Example Problem with Complete Solution

2D-3 : Volume Occupied by 10 kg of Water at Various Temperatures 6 pts
Determine the volume occupied by 25 kg of R-134a at a pressure of 800 kPa and the following temperatures:
a.) -12oC, b.) -40oC, c.) 70oC, d.) 160oC, e.) 325oC
 
Read : This problem is an exercise in how to read and interpolate values from the Steam Tables.
It covers the use of the Subcooled Liquid Tables and the Superheated Vapor Tables, but does not involve double interpolation because the pressure value, 800 kPa does appear explicitly in both the Subcooled Liquid and Superheated Vapor Tables.
Given: m 25 kg P 800 kPa
Ta -12 oC Td 160 oC
Tb -40 oC Te 325 oC
Tc 70 oC
Find: V ??? m3
Assumptions: None.
Equations / Data / Solve:
We need to determine the volume of the system and we are given the mass of water in the system.
We need to determine the specific volume of the system because :
Eqn 1
So, for each part of this problem, we must evaluate the specific volume and plug this into Eqn 1 to determine the total volume of the system.
The first step in determining the specific volume is to determine the phase or phases present in the system.  From the R-134a Tables, we can obtain the saturation temperature associated with 800 kPa.
Tsat #VALUE! oC
This makes it easy to determine the phase or phases in the system for each part of the problem.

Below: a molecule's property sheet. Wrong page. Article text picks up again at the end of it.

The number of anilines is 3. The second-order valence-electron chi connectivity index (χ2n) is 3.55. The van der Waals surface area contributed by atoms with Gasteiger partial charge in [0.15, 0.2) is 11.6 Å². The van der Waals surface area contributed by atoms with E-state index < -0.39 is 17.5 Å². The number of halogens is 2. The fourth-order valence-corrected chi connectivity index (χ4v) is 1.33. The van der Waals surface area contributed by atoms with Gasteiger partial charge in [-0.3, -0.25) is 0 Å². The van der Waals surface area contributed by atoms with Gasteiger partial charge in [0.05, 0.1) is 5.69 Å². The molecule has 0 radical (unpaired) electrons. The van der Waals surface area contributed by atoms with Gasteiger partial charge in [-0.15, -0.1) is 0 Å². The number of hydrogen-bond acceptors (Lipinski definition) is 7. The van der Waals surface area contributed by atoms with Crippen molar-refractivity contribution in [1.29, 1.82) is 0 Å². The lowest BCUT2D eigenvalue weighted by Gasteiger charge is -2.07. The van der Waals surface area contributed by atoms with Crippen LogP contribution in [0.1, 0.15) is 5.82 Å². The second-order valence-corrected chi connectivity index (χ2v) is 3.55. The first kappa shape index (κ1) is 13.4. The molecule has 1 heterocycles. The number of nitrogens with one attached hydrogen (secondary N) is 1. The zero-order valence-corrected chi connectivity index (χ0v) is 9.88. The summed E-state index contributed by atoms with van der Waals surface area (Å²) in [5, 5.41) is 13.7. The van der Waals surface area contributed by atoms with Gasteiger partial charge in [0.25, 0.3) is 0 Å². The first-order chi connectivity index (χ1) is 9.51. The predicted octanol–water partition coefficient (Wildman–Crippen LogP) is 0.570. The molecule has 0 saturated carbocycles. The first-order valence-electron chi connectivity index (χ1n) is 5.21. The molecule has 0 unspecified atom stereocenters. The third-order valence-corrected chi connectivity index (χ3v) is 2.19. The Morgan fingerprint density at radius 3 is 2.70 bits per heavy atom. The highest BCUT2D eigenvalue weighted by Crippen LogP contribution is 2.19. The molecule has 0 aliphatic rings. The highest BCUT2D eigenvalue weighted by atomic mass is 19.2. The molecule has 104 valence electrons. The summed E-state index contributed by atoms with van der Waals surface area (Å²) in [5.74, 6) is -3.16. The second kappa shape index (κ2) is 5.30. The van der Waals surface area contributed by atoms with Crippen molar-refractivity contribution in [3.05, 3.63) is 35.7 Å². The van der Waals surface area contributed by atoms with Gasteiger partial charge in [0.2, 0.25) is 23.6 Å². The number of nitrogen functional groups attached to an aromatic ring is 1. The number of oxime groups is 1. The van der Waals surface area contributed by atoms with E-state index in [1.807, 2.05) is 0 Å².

If : Tsys > Tsat Then : The system contains a superheated vapor.
If : Tsys < Tsat Then : The system contains a subcooled liquid.
If : Tsys = Tsat Then : The system could contain an equilibrium mixture of saturated liquid and saturated vapor.
Part a.) The system contains a subcooled liquid.  Here are the key data values from the Subcooled Liquid Table of the R-134a Tables :
T (oC) V (m3/kg)
-10 #VALUE!
-12 Va
-20 #VALUE!
Eqn 3
slope #VALUE! (m3/kg)/oC
V #VALUE! m3/kg V #VALUE! m3
#VALUE! L
Part b.) The system contains a subcooled liquid.  Here are the key data values from the Subcooled Liquid Table of the
R-134a Tables :
Tb -40 oC No interpolation required ! V #VALUE! m3/kg
V #VALUE! m3
#VALUE! L
Part c.) The system contains a superheated vapor.  Here are the key data values from the Superheated Vapor Table of the R-134a Tables :
Tc 70 oC No interpolation required ! V #VALUE! m3/kg
V #VALUE! m3
#VALUE! L
Part d.) The system contains a superheated vapor.  Here are the key data values from the Superheated Vapor Table of the R-134a Tables :
Td 160 oC No interpolation required ! V #VALUE! m3/kg
V #VALUE! m3
#VALUE! L
Part e.) Te 325 oC
This temperature is too high for our steam tables !
At very high temperatures, most gases behave as Ideal Gases.
The criterion by which we know whether it is reasonable to approximate real gases as ideal gases is :
Eqn 4
The Ideal Gas EOS is :
Eqn 5
or :
Eqn 6
R 8.314 J/mole-K V 0.006216 m3/mole
V 6.216 L/mole
The Ideal Gas EOS does NOT apply because V << 20 L/mole !
Our only choice is to EXTRAPOLATE from the data in the steam tables.
That is not very safe and I do not want to encourage you to do this, so I will not do it here.
The best course of action is to find another data source.
The NIST Webbook yields: V #VALUE! m3/kg
V #VALUE! m3
#VALUE! L
Verify: No assumptions to verify.
Answers : Va #VALUE! L Vd #VALUE! L
Vb #VALUE! L Ve #VALUE! L
Vc #VALUE! L